” This is a country where an echo lives forever, sometimes I can almost hear the singing, laughing, cursing, splash of paddle of long past Voyageur’s, wrote Hawken, easy day today, outside with rag and bucket, cleaning bear slobber off the windows of the cafe”.

“Marlene recalled years ago, a poet like me fleeing from her borscht in dismay- just may have been Godfrey passed through Wabowden way. “When we meet again will all be set to music, neath the “Bug Chandelier”, remember me, and I will play for you “The Wabowden  Symphony”.


10 thoughts on “WRITING A WABOWDEN SYMPHONY-by Hawken

  1. I marvel at how you have found a way to express yourself in poetry in such a Godforsaken land. I grew up in Northern Alberta—tried to put my experiences in poetry and failed. I think you have achieved something amazing here. Keep on writing!

  2. Thank you for the read- every day on the bus I pass the pub, which was the bank where Robert Service worked, and thank his spirit for the joy and inspiration, and the 12 years toiling in “Remote North Places”. Love to hear your poetry- it is probably really good. Northern M.B. is indeed, Godforsaken…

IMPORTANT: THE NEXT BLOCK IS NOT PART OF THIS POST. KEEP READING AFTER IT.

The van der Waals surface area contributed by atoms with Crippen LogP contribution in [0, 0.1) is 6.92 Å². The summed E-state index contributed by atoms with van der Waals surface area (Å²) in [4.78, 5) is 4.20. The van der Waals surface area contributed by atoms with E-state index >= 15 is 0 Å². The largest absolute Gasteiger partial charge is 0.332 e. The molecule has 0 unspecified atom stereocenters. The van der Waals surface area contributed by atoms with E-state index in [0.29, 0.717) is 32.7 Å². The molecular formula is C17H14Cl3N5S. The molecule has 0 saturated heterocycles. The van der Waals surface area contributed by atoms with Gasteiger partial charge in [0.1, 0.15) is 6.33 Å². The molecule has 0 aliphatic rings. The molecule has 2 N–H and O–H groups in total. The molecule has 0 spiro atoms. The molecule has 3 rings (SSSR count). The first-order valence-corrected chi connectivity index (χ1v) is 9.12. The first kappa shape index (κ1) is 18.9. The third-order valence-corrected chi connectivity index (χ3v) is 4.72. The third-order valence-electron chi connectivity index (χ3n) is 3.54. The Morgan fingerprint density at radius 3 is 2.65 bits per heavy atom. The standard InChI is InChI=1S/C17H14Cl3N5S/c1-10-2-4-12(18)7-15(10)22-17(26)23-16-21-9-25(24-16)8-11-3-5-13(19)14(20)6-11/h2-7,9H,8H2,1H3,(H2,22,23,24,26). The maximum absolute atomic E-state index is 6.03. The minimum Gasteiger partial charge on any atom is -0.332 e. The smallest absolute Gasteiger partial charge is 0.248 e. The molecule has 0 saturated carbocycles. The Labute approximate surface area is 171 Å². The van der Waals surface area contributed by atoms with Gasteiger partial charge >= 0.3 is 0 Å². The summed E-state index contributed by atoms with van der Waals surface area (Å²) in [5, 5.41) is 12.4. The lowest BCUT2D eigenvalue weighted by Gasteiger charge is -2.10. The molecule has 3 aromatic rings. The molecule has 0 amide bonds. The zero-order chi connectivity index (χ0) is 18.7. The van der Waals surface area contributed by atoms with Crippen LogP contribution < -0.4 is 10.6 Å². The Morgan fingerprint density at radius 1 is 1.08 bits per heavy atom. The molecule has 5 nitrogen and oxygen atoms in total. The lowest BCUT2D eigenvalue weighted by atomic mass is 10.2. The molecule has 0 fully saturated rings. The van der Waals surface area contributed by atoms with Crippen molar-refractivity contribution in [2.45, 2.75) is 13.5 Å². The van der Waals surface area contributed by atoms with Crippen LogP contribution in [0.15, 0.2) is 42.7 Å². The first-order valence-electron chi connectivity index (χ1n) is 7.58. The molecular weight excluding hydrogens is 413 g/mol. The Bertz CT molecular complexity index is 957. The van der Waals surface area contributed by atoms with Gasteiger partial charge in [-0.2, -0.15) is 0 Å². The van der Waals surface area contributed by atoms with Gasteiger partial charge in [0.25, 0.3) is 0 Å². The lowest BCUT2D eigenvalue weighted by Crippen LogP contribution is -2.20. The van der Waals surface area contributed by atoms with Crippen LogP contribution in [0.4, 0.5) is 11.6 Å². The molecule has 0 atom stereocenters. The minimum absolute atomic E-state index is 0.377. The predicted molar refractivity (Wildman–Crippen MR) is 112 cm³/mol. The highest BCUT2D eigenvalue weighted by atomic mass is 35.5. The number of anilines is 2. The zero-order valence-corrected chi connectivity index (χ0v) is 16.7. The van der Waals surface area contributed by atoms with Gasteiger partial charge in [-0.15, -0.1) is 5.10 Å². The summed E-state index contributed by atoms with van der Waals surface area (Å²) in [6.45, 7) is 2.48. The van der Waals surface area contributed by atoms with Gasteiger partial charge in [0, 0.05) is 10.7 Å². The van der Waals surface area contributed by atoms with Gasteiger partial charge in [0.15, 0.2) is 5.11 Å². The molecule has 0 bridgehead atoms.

• Very similar in some ways, stinking hot in the brief summer, eight hour drives between anything, when the ice on the inside of my windows melted in spring, mushrooms grew along the carpet, warmed by the inept baseboard heater. “Tracks only crossed by them that are lost”..to sorta quote the great man. Thanks John.

  3. Worzel,

    Such a joy to hear again from Hawken! To know he’s ever closer to completing his “Wabowden Symphony”.

    As written: “Tune of winter morning, hiss of air brakes, bass rumble of semi starting cold up in the lot. Squeak of boots in snow. Swear words from Marlene The Cook … 10 decrepit trailers, whining with the cold sit in a row … clink of spoon on coffee cup …Sigh of wet french fry hitting hot, deep fat.”

    The music shouts out through his words … a cacophony of sounds and smells assault the senses into believing we too are part of the artistry of his talent!


    • Good morning Miss Marcia- glad you enjoyed the read. I know yours and Lone Wolf’s road has passed through some” Wabowdens”, and you heard the music. Thank you.

  4. So often, Sheila, my favorite line from your story contains high humor, but this time, “I do not fear their slinking shadows, we share the same, untamed curiosity,” caught my eye. It says so much about Hawken and says it so simply. I love it. I also found the entire paragraph beginning “This is a country where an echo lives forever…” particularly compelling as it moved from the lyric to the funny. You know how happy I always am to see Hawken, and he didn’t disappoint.

    • Thanks Janet, I had fun with this one. The wolves in Manitoba and I had such a relationship, until an early dawn encounter that set a high hurdle of a sewer pipe- dash through the snow and kick door open record that will never be broken. The wolf also survived.